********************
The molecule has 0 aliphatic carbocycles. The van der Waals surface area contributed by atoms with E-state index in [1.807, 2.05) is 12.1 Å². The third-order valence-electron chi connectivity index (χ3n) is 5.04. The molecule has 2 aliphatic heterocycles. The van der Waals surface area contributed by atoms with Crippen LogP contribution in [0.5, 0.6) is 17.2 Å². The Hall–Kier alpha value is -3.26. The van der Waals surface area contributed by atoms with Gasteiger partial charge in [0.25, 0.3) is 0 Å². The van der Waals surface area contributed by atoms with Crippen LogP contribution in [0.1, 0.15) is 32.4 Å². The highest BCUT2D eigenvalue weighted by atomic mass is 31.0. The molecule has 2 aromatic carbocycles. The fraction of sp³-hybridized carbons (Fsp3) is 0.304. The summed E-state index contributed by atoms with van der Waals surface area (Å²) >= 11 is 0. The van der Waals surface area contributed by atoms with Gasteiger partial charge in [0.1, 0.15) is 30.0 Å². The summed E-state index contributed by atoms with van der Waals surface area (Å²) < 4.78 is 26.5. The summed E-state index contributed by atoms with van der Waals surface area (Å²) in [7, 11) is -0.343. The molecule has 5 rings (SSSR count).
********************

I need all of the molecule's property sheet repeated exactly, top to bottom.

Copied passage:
The molecule has 0 aliphatic carbocycles. The van der Waals surface area contributed by atoms with E-state index in [1.807, 2.05) is 12.1 Å². The third-order valence-electron chi connectivity index (χ3n) is 5.04. The molecule has 2 aliphatic heterocycles. The van der Waals surface area contributed by atoms with Crippen LogP contribution in [0.5, 0.6) is 17.2 Å². The Hall–Kier alpha value is -3.26. The van der Waals surface area contributed by atoms with Gasteiger partial charge in [0.25, 0.3) is 0 Å². The van der Waals surface area contributed by atoms with Crippen LogP contribution in [0.1, 0.15) is 32.4 Å². The highest BCUT2D eigenvalue weighted by atomic mass is 31.0. The molecule has 2 aromatic carbocycles. The fraction of sp³-hybridized carbons (Fsp3) is 0.304. The summed E-state index contributed by atoms with van der Waals surface area (Å²) >= 11 is 0. The van der Waals surface area contributed by atoms with Gasteiger partial charge in [0.1, 0.15) is 30.0 Å². The summed E-state index contributed by atoms with van der Waals surface area (Å²) < 4.78 is 26.5. The summed E-state index contributed by atoms with van der Waals surface area (Å²) in [7, 11) is -0.343. The molecule has 5 rings (SSSR count).